What is that impersonal karma? Karma is always personal

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Expressions researched:
"What is that impersonal karma"

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Philosophy Discussions

What is that impersonal karma? Karma is always personal.
Philosophy Discussion on Carl Gustav Jung:

Hayagrīva: Concerning the question whether karma is personal...

Prabhupāda: Yes.

Hayagrīva: ...he writes, "The crucial question is whether a man's karma is personal or not. If it is, then the pre-ordained destiny with which a man enters life represents an achievement of previous lives, and a personal continuity therefore exists. If, however, this is not so, and an impersonal karma is seized upon in the act of birth, then that karma is incarnated again without there being any personal continuity."

Prabhupāda: What is that impersonal karma? Karma is always personal.

Hayagrīva: Karma is always personal.

Prabhupāda: Personal.

Hayagrīva: He points out that Buddha was twice asked by His disciples whether man's karma is personal or not. Each time he fended off the question and did not go into the matter. To know this, he said, would not contribute to liberating oneself.

Prabhupāda: Because he did not, he did not teach about the soul. Therefore, how he could touch that personal?

Hayagrīva: He refused to respond to those questions.

Prabhupāda: Yes, because he did not accept the soul. That as soon as he denied the personal aspect of the soul, how there can be personal karma? So he wanted to avoid this; otherwise his whole philosophy becomes different.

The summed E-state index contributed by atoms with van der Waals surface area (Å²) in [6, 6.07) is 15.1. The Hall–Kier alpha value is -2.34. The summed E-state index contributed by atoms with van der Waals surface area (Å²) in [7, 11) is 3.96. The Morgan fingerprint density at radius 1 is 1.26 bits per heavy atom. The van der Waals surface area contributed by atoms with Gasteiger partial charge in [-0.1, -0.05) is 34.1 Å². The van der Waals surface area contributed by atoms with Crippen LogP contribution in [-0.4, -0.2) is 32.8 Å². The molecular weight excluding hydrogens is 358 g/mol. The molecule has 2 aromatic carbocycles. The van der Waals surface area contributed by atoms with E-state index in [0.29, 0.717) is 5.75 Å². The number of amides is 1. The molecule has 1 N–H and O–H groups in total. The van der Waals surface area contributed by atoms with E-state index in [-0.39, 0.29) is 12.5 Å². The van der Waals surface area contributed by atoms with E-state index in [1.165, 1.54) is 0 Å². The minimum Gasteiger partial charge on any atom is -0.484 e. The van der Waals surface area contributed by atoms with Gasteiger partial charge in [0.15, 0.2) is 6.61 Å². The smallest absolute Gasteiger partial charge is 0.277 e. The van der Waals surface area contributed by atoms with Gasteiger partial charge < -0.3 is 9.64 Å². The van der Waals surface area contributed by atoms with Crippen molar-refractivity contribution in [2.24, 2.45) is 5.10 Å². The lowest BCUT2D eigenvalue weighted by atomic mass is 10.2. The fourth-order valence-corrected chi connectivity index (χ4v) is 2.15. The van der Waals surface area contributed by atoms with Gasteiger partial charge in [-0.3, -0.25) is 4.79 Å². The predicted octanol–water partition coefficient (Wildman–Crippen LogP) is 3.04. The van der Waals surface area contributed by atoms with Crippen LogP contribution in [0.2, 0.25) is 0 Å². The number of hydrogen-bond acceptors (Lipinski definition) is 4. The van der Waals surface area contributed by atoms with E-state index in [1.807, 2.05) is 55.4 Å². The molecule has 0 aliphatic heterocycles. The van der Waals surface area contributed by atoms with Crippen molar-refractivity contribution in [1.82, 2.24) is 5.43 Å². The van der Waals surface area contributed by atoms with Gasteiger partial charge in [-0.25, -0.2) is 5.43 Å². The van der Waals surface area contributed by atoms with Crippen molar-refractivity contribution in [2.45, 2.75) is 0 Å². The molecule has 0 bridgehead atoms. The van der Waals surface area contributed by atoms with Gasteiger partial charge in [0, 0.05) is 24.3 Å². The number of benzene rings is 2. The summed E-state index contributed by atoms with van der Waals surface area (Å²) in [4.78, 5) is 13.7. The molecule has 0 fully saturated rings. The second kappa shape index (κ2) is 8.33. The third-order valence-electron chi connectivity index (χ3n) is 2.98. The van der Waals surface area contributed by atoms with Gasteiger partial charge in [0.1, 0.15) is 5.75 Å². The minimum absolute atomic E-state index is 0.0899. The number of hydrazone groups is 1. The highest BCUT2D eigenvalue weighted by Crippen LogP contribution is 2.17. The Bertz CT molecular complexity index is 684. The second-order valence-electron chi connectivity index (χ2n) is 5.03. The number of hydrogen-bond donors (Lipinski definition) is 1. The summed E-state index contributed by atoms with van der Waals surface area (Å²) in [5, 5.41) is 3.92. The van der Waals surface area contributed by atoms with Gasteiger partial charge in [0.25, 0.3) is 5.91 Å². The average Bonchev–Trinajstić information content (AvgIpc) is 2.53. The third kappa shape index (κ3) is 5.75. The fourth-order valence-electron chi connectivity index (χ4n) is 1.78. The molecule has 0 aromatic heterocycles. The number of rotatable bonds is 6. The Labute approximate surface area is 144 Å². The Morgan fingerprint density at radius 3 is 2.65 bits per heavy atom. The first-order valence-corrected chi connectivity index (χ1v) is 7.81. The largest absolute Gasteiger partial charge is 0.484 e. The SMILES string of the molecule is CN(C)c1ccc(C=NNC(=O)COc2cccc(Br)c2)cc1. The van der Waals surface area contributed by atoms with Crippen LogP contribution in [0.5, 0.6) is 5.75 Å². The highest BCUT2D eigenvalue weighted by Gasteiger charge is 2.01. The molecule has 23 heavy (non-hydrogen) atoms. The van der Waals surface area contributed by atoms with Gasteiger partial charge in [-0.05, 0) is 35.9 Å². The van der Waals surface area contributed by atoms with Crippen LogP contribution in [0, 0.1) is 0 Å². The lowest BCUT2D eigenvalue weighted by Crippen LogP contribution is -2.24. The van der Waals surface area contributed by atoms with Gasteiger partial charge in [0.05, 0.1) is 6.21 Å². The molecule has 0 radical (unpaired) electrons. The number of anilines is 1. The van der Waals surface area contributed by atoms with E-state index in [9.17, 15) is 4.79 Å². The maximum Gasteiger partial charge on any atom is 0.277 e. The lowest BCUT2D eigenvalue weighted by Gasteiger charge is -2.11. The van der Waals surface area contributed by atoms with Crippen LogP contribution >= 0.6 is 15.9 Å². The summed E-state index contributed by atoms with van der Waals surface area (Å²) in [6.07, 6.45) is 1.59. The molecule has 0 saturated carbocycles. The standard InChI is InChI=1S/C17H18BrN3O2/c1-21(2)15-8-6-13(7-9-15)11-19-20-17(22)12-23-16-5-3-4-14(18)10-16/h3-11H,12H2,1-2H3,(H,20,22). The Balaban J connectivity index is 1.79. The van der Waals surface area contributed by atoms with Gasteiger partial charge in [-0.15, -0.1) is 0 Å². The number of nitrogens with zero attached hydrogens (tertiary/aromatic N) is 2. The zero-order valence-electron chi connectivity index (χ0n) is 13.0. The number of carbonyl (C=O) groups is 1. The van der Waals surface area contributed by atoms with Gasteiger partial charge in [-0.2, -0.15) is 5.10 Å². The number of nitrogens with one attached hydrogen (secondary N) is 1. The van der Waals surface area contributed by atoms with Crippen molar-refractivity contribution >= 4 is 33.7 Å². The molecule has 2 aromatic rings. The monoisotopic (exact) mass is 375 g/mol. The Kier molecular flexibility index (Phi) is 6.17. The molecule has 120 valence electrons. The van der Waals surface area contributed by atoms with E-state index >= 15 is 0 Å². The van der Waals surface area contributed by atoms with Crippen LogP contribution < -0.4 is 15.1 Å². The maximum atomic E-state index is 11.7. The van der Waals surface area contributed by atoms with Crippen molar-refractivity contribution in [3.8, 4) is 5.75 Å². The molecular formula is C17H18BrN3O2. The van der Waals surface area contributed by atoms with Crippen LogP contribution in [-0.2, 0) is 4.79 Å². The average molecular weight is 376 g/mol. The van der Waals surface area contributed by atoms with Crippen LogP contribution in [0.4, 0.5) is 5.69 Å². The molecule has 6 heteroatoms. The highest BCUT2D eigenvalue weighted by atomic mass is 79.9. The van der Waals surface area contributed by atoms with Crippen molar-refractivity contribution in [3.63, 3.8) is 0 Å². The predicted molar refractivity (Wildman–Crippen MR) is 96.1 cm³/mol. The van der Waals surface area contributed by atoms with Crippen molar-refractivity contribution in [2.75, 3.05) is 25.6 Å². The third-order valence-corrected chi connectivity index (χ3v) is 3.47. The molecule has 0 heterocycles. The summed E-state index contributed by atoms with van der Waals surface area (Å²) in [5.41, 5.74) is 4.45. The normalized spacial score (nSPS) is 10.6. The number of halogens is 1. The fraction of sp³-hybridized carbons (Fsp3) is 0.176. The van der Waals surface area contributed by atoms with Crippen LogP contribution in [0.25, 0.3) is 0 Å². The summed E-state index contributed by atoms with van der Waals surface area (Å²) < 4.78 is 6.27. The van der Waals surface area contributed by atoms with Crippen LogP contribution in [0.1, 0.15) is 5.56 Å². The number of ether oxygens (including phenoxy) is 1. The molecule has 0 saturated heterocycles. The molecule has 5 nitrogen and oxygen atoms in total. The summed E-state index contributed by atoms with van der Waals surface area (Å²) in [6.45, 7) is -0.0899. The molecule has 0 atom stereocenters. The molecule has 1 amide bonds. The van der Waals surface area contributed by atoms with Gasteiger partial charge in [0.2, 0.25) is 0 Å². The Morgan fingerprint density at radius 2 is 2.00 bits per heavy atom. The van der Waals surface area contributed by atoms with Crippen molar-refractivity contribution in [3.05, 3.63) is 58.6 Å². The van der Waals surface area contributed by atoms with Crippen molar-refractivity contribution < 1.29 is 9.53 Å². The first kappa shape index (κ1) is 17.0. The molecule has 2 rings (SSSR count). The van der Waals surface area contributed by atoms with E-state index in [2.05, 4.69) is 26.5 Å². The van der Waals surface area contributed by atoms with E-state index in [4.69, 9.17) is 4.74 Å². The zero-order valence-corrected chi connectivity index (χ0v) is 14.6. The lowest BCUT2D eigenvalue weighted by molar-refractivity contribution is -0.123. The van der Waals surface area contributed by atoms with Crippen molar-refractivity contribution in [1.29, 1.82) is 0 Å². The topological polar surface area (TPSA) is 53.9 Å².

Hayagrīva: Well this is Jung's conclusion on the matter. He says, "Have I lived before in the past as a specific person?" (break) (aside:) ...other track?

Hari-śauri: Yes.

Hayagrīva: This is a continuation of Jung. Concerning whether or not karma is personal, Jung concludes, "Have I lived before in the past as a specific personality, and did I progress so far in that life that I am now able to seek a solution?"

Prabhupāda: Yes. That is tle fact.

Hayagrīva: He says, "I do not know."

Prabhupāda: That is explained in the Bhagavad-gītā, tataḥ paurva-dehikaṁ yatate paurva-dehikam. This is individual.

Hayagrīva: He says, "Buddha left the question open, and I like to assume that he himself did not know with certainty."

Prabhupāda: (chuckles softly while Hayagrīva continues reading)

Hayagrīva: "I could well imagine that I might have lived in former centuries and there encountered questions I was not yet able to answer, that I had to be born again because I had not fulfilled the task that was given to me."

Prabhupāda: That is fact.

Hayagrīva: "When I die, my deeds will follow along with me. That is how I imagine it."

Prabhupāda: That is karma.

Hayagrīva: That's personal karma?

Prabhupāda: Yes.

Hayagrīva: "I will bring with me what I have done. In the meantime it is important to insure that I do not stand at the end with empty hands."

Prabhupāda: No. So you are, if you are regularly progressing, that then at the end it is not empty, it is completeness. To go back to home, back to Godhead, that is completeness; that is not empty. The Māyāvādī can not understand the posi..., positivity of God's kingdom, so they simply make empty. There is no positive concept, therefore...

Hayagrīva: No. He says... No. He says, "It is important that I do not stand at the end with empty hands."

Prabhupāda: Yes. That, that nobody has...

Hayagrīva: That, in others words, he has good deeds and...

Prabhupāda: No, not only good deeds, that is our aspiration. We don't want emptiness.

Hayagrīva: Yes.

Compiled byMangalavati +
Completed sectionsALL +
Date of first entryMarch 15, 0011 JL +
Date of last entryMarch 15, 0011 JL +
Total quotes1 +
Total quotes by sectionBG: 0 +, SB: 0 +, CC: 0 +, OB: 0 +, Lec: 1 +, Conv: 0 + and Let: 0 +